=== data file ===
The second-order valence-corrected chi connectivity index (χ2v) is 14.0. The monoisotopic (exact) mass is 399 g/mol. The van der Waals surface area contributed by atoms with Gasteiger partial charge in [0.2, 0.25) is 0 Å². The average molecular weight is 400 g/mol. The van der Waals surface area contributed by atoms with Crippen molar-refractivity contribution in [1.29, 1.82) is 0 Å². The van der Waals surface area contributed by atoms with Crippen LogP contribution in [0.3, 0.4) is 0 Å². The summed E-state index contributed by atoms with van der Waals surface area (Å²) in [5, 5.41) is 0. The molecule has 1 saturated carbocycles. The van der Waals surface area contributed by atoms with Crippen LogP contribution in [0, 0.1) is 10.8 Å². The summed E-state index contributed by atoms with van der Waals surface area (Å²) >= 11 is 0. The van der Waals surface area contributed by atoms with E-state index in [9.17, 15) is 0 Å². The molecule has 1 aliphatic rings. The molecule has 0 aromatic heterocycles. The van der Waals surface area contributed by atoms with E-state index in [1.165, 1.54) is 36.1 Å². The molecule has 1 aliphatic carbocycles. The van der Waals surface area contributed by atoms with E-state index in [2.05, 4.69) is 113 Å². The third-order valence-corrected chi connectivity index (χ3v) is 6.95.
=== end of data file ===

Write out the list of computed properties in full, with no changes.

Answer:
The second-order valence-corrected chi connectivity index (χ2v) is 14.0. The monoisotopic (exact) mass is 399 g/mol. The van der Waals surface area contributed by atoms with Gasteiger partial charge in [0.2, 0.25) is 0 Å². The average molecular weight is 400 g/mol. The van der Waals surface area contributed by atoms with Crippen molar-refractivity contribution in [1.29, 1.82) is 0 Å². The van der Waals surface area contributed by atoms with Crippen LogP contribution in [0.3, 0.4) is 0 Å². The summed E-state index contributed by atoms with van der Waals surface area (Å²) in [5, 5.41) is 0. The molecule has 1 saturated carbocycles. The van der Waals surface area contributed by atoms with Crippen LogP contribution in [0, 0.1) is 10.8 Å². The summed E-state index contributed by atoms with van der Waals surface area (Å²) >= 11 is 0. The van der Waals surface area contributed by atoms with E-state index in [9.17, 15) is 0 Å². The molecule has 1 aliphatic rings. The molecule has 0 aromatic heterocycles. The van der Waals surface area contributed by atoms with E-state index in [1.165, 1.54) is 36.1 Å². The molecule has 1 aliphatic carbocycles. The van der Waals surface area contributed by atoms with E-state index in [2.05, 4.69) is 113 Å². The third-order valence-corrected chi connectivity index (χ3v) is 6.95.